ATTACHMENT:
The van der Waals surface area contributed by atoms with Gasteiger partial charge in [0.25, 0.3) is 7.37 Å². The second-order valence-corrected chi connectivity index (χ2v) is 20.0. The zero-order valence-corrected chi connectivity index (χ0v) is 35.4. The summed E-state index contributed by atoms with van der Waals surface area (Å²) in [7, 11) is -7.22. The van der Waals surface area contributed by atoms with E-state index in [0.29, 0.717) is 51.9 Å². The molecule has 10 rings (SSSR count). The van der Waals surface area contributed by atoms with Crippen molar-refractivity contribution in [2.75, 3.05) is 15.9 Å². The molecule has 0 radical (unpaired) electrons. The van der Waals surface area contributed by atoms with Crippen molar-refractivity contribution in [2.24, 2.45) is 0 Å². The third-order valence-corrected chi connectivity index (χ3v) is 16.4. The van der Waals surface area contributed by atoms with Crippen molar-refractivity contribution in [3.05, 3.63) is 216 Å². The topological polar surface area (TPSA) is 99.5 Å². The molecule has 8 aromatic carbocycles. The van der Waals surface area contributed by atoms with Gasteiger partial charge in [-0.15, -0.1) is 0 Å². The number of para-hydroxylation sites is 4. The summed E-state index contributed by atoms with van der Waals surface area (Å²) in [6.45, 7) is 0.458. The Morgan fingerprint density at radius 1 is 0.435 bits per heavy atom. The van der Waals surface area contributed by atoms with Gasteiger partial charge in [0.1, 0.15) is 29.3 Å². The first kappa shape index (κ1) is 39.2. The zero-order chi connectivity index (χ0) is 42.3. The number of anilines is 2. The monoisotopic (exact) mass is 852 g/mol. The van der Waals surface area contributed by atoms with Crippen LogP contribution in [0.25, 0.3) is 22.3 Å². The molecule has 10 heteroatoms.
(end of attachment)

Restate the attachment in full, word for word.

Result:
The van der Waals surface area contributed by atoms with Gasteiger partial charge in [0.25, 0.3) is 7.37 Å². The second-order valence-corrected chi connectivity index (χ2v) is 20.0. The zero-order valence-corrected chi connectivity index (χ0v) is 35.4. The summed E-state index contributed by atoms with van der Waals surface area (Å²) in [7, 11) is -7.22. The van der Waals surface area contributed by atoms with E-state index in [0.29, 0.717) is 51.9 Å². The molecule has 10 rings (SSSR count). The van der Waals surface area contributed by atoms with Crippen molar-refractivity contribution in [2.75, 3.05) is 15.9 Å². The molecule has 0 radical (unpaired) electrons. The van der Waals surface area contributed by atoms with Crippen molar-refractivity contribution in [2.24, 2.45) is 0 Å². The third-order valence-corrected chi connectivity index (χ3v) is 16.4. The van der Waals surface area contributed by atoms with Crippen molar-refractivity contribution in [3.05, 3.63) is 216 Å². The topological polar surface area (TPSA) is 99.5 Å². The molecule has 8 aromatic carbocycles. The van der Waals surface area contributed by atoms with Gasteiger partial charge in [-0.15, -0.1) is 0 Å². The number of para-hydroxylation sites is 4. The summed E-state index contributed by atoms with van der Waals surface area (Å²) in [6.45, 7) is 0.458. The Morgan fingerprint density at radius 1 is 0.435 bits per heavy atom. The van der Waals surface area contributed by atoms with Gasteiger partial charge in [0.1, 0.15) is 29.3 Å². The first kappa shape index (κ1) is 39.2. The zero-order chi connectivity index (χ0) is 42.3. The number of anilines is 2. The monoisotopic (exact) mass is 852 g/mol. The van der Waals surface area contributed by atoms with Crippen LogP contribution in [0.25, 0.3) is 22.3 Å². The molecule has 10 heteroatoms.